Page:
The term ‘corked wine’ describes a detectable fault due to a contaminated cork.

Trichloroanisole [(TCA) 2,4,6], is a compound released by mold which infests the bark from which corks are made. It is estimate that one in every fifteen bottles — or roughly 5% of production — are affected by this cork taint.

A tainted cork creates a musty scent similar to that of wet, molding, cardboard. The scent can be aggressive or slight, but it will also change the way the wine tastes by ‘flattening’ the fruit and diminishing tertiary flavors. While ingesting TCA is not dangerous, it most certainly is not pleasant and wines that are affected may be exchanged at most wineries, restaurants and retailers without question.


Synthetic Corks

In the early 90’s a Seattle company named Supreme Cork produced one of the early credible and most widely accepted natural cork alternatives. Synthetic corks are made from plastic while still maintaining the breathability and quality seal of natural cork. 

Synthetics were met with great enthusiasm by the Australian and New Zealand wine industry at a time when their export status to the United States and Europe was surging.

Pros: The risk of TCA taint from cork is eliminated.

Cons: While glass contracts with temperature fluctuation, not all synthetic materials will follow suit exposing unwanted oxygen to the wine.

Stelvin Closures (Screwcaps)

While many of us associate the screwcap with cheap bottles of Boones Farm or Night Train, the tidy and efficient aluminum cap has found its way into boutique winemakers’ hearts worldwide.

The simple, secure closure provides a cost-effective alternative to natural cork. One of Australia’s most decorated wine researchers, Dr. Bryce Rankin, compared more than 3,000 bottles with various closure types over a seven-year period, finding that screwcap wines to age with superior quality.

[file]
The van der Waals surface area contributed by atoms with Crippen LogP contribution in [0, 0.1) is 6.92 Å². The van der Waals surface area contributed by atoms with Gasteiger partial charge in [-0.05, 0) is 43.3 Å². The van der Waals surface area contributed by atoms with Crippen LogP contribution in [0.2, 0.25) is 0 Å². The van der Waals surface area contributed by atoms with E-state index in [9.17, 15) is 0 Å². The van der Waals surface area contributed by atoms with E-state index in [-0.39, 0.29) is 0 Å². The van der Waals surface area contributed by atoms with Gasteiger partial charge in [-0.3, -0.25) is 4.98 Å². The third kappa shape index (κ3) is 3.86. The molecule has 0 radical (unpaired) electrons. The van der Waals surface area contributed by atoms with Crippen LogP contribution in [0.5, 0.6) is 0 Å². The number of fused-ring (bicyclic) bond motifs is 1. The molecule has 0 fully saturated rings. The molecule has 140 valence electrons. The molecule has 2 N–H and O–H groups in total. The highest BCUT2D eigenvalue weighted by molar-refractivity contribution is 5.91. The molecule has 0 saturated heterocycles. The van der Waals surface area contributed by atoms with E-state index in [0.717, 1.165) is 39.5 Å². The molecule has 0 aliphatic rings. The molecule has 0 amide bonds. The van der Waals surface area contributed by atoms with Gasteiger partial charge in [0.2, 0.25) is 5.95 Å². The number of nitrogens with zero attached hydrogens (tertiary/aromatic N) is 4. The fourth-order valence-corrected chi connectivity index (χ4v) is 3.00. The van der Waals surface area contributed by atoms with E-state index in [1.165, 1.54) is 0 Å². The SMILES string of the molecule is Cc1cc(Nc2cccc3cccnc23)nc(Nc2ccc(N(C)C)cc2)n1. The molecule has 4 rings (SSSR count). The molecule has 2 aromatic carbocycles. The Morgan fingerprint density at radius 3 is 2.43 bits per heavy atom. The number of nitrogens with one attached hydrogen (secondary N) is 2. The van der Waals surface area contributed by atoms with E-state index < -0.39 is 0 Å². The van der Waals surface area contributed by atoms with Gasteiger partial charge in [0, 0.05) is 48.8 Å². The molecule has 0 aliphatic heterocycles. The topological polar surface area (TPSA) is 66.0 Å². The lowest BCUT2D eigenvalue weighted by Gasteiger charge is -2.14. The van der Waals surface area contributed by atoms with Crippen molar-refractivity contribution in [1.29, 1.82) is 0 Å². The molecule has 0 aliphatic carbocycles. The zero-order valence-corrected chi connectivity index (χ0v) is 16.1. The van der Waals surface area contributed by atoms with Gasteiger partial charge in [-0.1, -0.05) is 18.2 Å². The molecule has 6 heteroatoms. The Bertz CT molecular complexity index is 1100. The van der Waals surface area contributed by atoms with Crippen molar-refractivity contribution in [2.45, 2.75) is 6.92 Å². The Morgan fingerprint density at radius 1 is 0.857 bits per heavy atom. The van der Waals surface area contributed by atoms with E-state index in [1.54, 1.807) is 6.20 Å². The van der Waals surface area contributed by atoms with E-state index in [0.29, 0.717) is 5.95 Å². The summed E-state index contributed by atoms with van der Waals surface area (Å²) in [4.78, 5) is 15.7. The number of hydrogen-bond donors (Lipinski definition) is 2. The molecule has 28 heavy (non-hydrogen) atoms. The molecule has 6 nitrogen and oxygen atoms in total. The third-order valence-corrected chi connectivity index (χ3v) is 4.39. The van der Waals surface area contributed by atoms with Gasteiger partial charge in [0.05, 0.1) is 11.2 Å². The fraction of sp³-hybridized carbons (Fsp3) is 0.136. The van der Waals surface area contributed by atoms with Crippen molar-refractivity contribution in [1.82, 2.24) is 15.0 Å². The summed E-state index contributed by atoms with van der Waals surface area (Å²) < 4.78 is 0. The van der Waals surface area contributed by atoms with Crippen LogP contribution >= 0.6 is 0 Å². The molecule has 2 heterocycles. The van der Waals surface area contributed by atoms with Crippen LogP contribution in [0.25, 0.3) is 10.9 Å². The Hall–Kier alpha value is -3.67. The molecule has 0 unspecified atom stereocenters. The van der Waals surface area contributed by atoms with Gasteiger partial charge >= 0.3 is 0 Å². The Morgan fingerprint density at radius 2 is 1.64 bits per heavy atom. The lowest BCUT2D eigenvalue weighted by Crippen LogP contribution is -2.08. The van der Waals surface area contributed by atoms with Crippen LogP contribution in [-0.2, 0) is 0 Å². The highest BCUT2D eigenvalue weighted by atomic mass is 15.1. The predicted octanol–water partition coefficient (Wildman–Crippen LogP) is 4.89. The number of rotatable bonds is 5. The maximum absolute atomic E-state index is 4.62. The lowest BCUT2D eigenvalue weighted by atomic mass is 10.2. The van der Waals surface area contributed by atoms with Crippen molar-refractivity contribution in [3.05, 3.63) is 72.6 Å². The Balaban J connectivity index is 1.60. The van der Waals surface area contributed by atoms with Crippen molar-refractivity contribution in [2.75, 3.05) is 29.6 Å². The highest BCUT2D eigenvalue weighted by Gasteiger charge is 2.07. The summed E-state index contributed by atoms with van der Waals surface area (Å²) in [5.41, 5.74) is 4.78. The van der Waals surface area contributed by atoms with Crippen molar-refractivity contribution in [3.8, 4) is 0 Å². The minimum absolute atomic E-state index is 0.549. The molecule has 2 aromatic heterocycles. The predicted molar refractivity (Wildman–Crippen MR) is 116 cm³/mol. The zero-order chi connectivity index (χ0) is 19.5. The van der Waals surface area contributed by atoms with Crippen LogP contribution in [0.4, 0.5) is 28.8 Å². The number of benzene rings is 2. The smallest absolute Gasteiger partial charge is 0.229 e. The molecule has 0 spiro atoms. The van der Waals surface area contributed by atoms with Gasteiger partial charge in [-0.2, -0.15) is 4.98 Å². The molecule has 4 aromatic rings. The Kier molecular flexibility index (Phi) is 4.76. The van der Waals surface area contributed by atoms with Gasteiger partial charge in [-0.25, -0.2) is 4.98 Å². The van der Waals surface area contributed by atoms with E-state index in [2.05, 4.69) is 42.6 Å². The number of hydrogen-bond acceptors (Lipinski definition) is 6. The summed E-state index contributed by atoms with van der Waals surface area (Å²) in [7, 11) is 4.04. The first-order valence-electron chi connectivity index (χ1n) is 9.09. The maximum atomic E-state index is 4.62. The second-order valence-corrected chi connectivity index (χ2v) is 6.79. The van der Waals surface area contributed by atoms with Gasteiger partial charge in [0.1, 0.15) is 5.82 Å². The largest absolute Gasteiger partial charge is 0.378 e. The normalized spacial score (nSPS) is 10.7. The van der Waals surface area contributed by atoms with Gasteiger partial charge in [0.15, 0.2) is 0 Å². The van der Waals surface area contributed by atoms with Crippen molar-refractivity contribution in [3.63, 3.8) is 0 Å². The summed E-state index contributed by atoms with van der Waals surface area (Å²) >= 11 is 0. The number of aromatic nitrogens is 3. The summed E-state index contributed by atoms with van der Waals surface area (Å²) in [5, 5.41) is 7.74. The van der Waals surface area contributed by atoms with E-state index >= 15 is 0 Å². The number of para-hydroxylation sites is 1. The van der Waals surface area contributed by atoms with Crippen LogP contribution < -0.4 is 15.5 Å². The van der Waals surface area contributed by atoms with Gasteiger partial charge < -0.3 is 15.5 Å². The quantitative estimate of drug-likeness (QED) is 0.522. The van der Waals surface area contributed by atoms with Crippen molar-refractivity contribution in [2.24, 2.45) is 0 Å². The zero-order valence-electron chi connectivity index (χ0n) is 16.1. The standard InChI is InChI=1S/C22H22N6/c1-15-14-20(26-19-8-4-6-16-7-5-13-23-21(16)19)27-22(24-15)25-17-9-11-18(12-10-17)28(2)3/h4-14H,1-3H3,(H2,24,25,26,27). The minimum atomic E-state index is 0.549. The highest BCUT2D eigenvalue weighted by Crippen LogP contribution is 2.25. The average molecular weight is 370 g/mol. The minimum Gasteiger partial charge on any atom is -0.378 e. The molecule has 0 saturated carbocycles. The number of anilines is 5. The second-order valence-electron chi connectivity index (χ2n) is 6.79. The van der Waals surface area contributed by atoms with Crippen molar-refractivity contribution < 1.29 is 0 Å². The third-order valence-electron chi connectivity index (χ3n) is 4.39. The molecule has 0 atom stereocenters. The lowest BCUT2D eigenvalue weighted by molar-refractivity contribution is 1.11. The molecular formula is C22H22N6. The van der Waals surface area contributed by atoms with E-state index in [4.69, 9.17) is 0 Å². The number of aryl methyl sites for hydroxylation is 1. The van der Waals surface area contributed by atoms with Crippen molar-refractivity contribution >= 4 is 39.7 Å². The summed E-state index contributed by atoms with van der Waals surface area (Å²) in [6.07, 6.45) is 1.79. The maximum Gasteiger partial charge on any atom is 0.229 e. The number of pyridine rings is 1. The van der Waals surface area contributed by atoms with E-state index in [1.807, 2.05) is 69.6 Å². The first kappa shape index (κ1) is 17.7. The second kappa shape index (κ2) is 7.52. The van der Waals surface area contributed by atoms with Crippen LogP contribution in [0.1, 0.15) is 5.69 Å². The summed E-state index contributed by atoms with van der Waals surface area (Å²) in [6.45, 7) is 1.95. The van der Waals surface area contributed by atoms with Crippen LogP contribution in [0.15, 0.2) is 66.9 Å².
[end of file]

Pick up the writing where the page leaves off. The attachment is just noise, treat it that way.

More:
Pros: The screwcap is easy to open and requires no additional tools. The seal appears to allow the wine to age with more ‘freshness’. While a more recent addition to wine bottles, the screwcap has a record for preserving quality since introduced in the 1950s. The consumer market is increasingly receptive to high price wines with screwcaps to protect their investment from TCA.

Cons: No sex appeal… and most of us still remember the Boones Farm Strawberry Hill hangover.

Re:Rooted offers wines on tap and distributes reusable and returnable 'growlers' (Photo provided by Re:Rooted)


A 2017 study by Oxford University found that our auditory experience affects the ‘perceived value’ of wine. 

140 participants were asked to taste two (unknown to them) identical wines. They were asked to rate the quality of a wine after hearing the sound of a cork pop and again after hearing the screwcap opening. Next, they rated the wines once again, but after actually opening the same wine in a traditional cork enclosure and a screwcap. 

The participants rated the quality of the wine with cork as 15% higher than that of the screwcap despite being the exact same wine. The lesson: don’t judge a bottle by its enclosure!

Whether you are seeking more unconventional ways to sip your wines or staunchly defend the traditional, there are more wines being produced internationally than ever. Find the bottle of your dreams and savor the crafted artistry it holds. Happy Popping!

No Pop Required - Wines On Tap

2021 Duchman Family Winery: Trebbiano

Notes of candied citrus, fresh herbs and bracingly refreshing acidity

2021 Llano Estacado: Rosé

Intense minerality, watermelon fruit and rose petals

2018 Re:Rooted 210: Malbec

Jammy raspberry fruit, tobacco and caramel

Jennifer Beckmann and her husband John own the Re:Rooted 210 Urban Winery in Hemisfair